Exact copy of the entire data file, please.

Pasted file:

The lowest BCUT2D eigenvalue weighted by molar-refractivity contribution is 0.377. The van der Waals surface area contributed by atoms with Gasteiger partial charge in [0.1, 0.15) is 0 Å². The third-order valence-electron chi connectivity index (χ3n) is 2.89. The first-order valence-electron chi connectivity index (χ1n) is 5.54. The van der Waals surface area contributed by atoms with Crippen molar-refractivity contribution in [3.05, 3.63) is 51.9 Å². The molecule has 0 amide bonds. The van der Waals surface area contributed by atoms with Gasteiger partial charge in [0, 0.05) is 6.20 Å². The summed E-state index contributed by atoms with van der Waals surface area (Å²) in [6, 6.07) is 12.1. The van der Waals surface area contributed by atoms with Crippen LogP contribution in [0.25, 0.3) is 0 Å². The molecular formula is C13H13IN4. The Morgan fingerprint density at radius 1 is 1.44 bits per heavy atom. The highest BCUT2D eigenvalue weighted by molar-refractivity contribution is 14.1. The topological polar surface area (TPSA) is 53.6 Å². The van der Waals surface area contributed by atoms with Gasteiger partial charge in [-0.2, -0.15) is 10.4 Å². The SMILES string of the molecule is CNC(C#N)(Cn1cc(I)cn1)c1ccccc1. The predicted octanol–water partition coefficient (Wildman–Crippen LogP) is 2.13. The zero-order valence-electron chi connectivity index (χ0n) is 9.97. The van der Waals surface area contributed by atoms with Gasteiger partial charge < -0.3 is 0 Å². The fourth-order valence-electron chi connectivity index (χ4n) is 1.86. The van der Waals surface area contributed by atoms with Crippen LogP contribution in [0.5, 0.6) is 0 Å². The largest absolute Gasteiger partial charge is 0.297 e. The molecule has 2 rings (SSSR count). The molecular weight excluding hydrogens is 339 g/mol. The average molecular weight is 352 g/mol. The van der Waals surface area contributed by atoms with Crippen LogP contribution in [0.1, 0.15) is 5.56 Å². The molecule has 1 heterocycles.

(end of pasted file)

The lowest BCUT2D eigenvalue weighted by molar-refractivity contribution is 0.377. The van der Waals surface area contributed by atoms with Gasteiger partial charge in [0.1, 0.15) is 0 Å². The third-order valence-electron chi connectivity index (χ3n) is 2.89. The first-order valence-electron chi connectivity index (χ1n) is 5.54. The van der Waals surface area contributed by atoms with Crippen molar-refractivity contribution in [3.05, 3.63) is 51.9 Å². The molecule has 0 amide bonds. The van der Waals surface area contributed by atoms with Gasteiger partial charge in [0, 0.05) is 6.20 Å². The summed E-state index contributed by atoms with van der Waals surface area (Å²) in [6, 6.07) is 12.1. The van der Waals surface area contributed by atoms with Crippen LogP contribution in [0.25, 0.3) is 0 Å². The molecular formula is C13H13IN4. The Morgan fingerprint density at radius 1 is 1.44 bits per heavy atom. The highest BCUT2D eigenvalue weighted by molar-refractivity contribution is 14.1. The topological polar surface area (TPSA) is 53.6 Å². The van der Waals surface area contributed by atoms with Gasteiger partial charge in [-0.2, -0.15) is 10.4 Å². The SMILES string of the molecule is CNC(C#N)(Cn1cc(I)cn1)c1ccccc1. The predicted octanol–water partition coefficient (Wildman–Crippen LogP) is 2.13. The zero-order valence-electron chi connectivity index (χ0n) is 9.97. The van der Waals surface area contributed by atoms with Gasteiger partial charge < -0.3 is 0 Å². The fourth-order valence-electron chi connectivity index (χ4n) is 1.86. The van der Waals surface area contributed by atoms with Crippen LogP contribution in [0.5, 0.6) is 0 Å². The largest absolute Gasteiger partial charge is 0.297 e. The molecule has 2 rings (SSSR count). The molecular weight excluding hydrogens is 339 g/mol. The average molecular weight is 352 g/mol. The van der Waals surface area contributed by atoms with Crippen LogP contribution in [0.1, 0.15) is 5.56 Å². The molecule has 1 heterocycles.